Electronic Health Records (EHR), their “meaningful use”, and the regulations associated with them such as HIPAA and its provisions for protected health information (PHI) are becoming core components of the healthcare landscape. But for doctors who universally only have a few scant minutes to review these records before seeing each patient, they further add to the mounds of data they need to ingest and understand in order to keep on top of their profession and provide the best care. IBM sees Watson as a tool to help medical professionals make decisions about diagnoses and treatments by conducting data intensive analysis and providing treatment options.

IBM has been working with medical research facilities at the Memorial Sloan-Kettering Cancer Center, Cleveland Clinic and medical insurer WellPoint to enhance their healthcare capabilities. More than two million pages of text from medical journals and 1.5 million patient records were given to Watson by Memorial Sloan-Kettering to help it answer natural language questions about cancer treatments. IBM has also been working with healthcare insurer WellPoint to use Watson to help doctors make diagnoses based on less testing and more big data analysis to save money and improve diagnostic accuracy.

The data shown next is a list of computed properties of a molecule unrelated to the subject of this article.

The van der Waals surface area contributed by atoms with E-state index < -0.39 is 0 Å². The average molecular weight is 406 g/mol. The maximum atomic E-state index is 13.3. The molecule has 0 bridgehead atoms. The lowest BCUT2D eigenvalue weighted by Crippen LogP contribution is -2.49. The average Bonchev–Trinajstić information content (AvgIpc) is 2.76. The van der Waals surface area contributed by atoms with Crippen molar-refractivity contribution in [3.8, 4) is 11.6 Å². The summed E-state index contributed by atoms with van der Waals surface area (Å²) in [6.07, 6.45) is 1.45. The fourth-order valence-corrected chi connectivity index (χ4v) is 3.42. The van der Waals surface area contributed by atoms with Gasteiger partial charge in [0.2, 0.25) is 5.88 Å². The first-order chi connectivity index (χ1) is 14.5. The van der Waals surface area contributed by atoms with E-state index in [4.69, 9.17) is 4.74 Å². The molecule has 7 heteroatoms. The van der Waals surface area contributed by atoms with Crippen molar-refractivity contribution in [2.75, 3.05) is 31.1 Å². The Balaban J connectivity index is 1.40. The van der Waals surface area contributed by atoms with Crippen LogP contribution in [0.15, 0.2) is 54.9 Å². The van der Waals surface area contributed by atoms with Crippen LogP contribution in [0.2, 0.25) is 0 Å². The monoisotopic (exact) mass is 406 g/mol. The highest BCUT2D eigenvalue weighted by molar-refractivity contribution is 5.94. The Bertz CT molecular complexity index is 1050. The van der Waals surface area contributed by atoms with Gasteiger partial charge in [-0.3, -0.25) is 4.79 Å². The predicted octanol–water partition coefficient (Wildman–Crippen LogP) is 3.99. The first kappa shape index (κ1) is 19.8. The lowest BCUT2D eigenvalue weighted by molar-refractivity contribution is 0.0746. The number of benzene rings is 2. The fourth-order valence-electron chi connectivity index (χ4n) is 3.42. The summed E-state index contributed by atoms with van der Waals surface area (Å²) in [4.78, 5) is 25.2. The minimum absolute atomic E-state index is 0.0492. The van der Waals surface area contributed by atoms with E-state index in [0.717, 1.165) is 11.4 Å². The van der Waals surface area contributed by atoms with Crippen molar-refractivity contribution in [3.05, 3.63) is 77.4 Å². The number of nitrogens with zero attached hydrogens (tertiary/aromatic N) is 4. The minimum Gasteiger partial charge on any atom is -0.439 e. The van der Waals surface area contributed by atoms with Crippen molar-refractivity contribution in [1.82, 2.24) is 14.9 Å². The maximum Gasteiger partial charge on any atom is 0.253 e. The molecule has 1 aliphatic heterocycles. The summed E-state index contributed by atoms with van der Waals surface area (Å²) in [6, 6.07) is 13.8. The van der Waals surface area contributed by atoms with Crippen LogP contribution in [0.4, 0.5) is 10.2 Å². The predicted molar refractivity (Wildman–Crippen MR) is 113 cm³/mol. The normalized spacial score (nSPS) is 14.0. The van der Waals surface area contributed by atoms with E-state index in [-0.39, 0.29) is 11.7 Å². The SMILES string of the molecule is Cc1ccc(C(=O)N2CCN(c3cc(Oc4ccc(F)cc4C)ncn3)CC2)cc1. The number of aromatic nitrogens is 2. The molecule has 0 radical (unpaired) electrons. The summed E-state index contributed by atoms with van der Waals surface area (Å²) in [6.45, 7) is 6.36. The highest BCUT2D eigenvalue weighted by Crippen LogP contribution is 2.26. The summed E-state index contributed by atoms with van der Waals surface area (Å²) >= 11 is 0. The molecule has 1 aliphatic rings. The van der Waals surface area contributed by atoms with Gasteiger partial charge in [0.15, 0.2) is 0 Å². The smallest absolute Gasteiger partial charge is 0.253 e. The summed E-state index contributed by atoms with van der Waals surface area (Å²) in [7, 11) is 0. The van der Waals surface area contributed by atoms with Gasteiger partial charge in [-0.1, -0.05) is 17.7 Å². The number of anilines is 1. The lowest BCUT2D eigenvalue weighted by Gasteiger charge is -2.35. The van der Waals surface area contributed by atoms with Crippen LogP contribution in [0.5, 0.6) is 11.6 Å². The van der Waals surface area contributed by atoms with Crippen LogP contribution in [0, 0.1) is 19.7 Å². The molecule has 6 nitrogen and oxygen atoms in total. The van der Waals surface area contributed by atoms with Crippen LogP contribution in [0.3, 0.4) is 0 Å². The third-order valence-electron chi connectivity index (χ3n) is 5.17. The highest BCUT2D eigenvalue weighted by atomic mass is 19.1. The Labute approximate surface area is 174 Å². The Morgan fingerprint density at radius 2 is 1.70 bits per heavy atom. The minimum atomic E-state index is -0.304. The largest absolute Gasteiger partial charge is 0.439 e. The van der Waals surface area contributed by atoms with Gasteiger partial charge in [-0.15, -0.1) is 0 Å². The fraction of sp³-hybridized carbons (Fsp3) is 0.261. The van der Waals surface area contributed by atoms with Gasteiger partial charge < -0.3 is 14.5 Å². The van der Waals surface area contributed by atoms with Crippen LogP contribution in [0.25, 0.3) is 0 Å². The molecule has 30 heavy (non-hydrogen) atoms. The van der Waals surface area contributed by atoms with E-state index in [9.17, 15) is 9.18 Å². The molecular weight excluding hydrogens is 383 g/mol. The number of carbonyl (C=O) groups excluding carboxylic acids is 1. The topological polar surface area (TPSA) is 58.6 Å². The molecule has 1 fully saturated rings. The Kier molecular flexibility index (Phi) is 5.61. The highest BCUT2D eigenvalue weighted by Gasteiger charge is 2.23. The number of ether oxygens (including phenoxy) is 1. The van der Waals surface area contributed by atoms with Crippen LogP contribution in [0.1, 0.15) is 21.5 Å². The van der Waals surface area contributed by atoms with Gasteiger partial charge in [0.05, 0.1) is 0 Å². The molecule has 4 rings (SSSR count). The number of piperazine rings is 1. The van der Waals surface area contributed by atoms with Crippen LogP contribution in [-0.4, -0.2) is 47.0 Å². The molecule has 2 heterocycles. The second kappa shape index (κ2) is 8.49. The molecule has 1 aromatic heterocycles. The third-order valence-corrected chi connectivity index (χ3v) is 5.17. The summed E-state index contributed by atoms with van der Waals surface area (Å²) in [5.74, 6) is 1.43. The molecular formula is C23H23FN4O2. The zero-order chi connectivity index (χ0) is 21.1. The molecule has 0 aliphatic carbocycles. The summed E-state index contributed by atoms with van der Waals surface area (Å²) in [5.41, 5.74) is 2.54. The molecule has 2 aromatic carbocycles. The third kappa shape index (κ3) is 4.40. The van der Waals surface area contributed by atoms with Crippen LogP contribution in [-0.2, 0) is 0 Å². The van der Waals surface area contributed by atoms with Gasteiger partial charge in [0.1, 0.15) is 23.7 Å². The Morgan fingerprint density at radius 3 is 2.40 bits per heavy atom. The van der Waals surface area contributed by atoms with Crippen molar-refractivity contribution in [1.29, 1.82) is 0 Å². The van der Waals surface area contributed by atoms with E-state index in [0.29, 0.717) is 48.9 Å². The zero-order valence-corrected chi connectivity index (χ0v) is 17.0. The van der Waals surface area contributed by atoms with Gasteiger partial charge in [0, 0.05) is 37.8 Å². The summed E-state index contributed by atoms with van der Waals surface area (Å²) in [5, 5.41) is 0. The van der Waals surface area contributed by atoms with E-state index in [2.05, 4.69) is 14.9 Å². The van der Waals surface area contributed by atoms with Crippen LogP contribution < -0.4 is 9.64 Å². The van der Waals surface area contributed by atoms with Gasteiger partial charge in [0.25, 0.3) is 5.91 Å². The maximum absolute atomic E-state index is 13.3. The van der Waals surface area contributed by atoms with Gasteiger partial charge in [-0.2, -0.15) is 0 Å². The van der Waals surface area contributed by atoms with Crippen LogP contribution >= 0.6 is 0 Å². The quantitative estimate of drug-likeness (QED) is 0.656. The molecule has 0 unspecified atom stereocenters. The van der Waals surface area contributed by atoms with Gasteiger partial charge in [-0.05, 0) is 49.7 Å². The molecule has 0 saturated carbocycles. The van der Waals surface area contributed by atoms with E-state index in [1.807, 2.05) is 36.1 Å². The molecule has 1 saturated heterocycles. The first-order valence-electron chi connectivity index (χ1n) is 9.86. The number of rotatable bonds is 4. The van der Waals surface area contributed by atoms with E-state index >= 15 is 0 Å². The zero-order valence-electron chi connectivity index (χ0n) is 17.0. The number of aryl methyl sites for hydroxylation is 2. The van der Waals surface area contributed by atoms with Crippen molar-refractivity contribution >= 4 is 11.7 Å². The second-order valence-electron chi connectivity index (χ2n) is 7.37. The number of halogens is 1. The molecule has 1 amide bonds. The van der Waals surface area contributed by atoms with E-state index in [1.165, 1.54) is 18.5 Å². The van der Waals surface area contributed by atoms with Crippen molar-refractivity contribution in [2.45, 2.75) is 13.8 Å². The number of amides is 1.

Wellpoint is the largest insurer in the U.S and plans to use their Watson deployment for medical personnel who review complex treatment requests from doctors. Watson is programmed to sift through large pools of medical literature to “form probabilistic logic chains” to support their recommendations. Wellpoint plans to roll out Watson for a few oncology practices allowing doctors to work with it through their own computer systems or tablets and hopes to improve the quality of care and lower costs.

Probably the biggest question is not whether “cognitive system” like Watson will change entire industries such as finance and healthcare, but will Big Blue make any money off this venture into artificial intelligence. Saxena has moved on to Silicon Valley’s The Entrepreneurs Fund, where he still works on funding AI enterprises related to IBM Watson, but from a venture capitalist perspective. My guess is that artificial intelligence is a potentially disruptive technology that is quietly diffusing through modern life under pseudonyms like “cognitive systems”, “neural networks”, and “natural processing languages”. AI is likely to have major repercussions over the next few years, but it will be interesting to see if IBM can continue to lead the way.


AnthonybwAnthony J. Pennings, PhD is a professor of global media at Hannam University in South Korea. Previously, he taught at St. Edwards University in Austin, Texas and was on the faculty of New York University from 2002-2012. He first taught at Victoria University in Wellington, New Zealand and was a Fellow at the East-West Center in Hawaii for many years.


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    Professor at State University of New York (SUNY) Korea since 2016. Moved to Austin, Texas in August 2012 to join the Digital Media Management program at St. Edwards University. Spent the previous decade on the faculty at New York University teaching and researching information systems, digital economics, and strategic communications.